Populations of swans at the Ouse Washes, England

C J Cadbury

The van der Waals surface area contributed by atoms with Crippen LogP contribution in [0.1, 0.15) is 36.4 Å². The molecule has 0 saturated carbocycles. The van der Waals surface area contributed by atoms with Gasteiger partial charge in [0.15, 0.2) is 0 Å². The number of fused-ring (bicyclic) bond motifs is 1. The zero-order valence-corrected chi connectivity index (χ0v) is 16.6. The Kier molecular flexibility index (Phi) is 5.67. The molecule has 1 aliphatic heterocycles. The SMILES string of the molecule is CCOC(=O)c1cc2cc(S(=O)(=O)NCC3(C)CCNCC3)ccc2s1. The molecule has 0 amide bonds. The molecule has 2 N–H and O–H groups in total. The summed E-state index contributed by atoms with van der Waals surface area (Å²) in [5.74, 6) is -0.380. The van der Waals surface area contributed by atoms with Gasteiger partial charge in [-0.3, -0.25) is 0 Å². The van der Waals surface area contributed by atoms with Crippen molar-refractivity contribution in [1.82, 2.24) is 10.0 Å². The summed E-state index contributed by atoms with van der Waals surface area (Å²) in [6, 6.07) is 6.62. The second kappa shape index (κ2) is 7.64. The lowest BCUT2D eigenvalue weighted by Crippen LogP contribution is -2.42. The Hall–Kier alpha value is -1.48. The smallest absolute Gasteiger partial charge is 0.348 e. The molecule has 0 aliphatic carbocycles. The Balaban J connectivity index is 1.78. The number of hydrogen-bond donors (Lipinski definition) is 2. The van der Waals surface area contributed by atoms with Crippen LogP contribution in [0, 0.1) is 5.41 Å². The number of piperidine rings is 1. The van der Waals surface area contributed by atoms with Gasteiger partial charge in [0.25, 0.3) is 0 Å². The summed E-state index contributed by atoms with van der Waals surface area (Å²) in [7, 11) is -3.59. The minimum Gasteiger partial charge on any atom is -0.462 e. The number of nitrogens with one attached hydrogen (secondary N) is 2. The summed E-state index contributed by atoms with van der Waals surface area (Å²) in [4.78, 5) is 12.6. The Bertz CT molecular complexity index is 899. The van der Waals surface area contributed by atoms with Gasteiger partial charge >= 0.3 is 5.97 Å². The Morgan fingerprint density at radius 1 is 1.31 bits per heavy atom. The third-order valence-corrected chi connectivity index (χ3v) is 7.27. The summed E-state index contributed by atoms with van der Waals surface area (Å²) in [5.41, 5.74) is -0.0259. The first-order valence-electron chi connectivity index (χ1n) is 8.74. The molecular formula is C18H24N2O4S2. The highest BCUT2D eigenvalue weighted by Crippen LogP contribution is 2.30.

Since 1967 the Bewick's Swans Cygnus columbianus bewickii at the Ouse Washes have represented at least 14% of those wintering in North-west Europe and 45% of the population in Britain and Ireland. Maximum numbers have tended to increase and in three winters since 1969-1970 over 1,000 have occurred at one time. Between 1954 and 1974 there was more than a four-fold increase in the usage of the Ouse Washes by this species. The provision of supplementary food, starting in the 1971-1972 winter, together with freedom from disturbance resulted in a marked concentration of Bewick's Swans on the Welney refuge at the expense of other areas on the Ouse Washes which had previously been favoured. Deep flooding and freezing forced Bewick's Swans off the washes and passage birds were not attracted when there was little flooding. The population wintering at Slimbridge is relatively discrete from that at the Ouse Washes. Influxes were associated with severe winters on the Continent which displaced birds from the Netherlands. The mean proportion of cygnets over the winters 1964-1975 was only 15% compared with 24% in the 1953-1964 period. It is suggested that recruitment has been insufficient to maintain the Bewick's Swan population wintering in North-west Europe at its 1955-1956 level of at least 7,000. The populations of Mute C. olor and Whooper Swans C. cygnus cygnus wintering at the Ouse Washes represent about 1% of their respective populations in Britain and Ireland. The herd of Whooper Swans is the southernmost regular wintering one in England and may originate from a Scandinavian or Russian breeding population rather than Iceland. Usage of the Ouse Washes by Whooper Swans has increased significantly in recent years. The distribution of both Mute and Whooper Swans of the area changed in response to supplementary feeding with grain on the Welney refuge. The relative numbers of Whooper Swans to Bewick's at the Ouse Washes have changed from approximate equality in the 1938-1952 period to 1:33 subsequently. On the other hand the number of Whooper Swans has increased in relation to Mute Swans since 1964.

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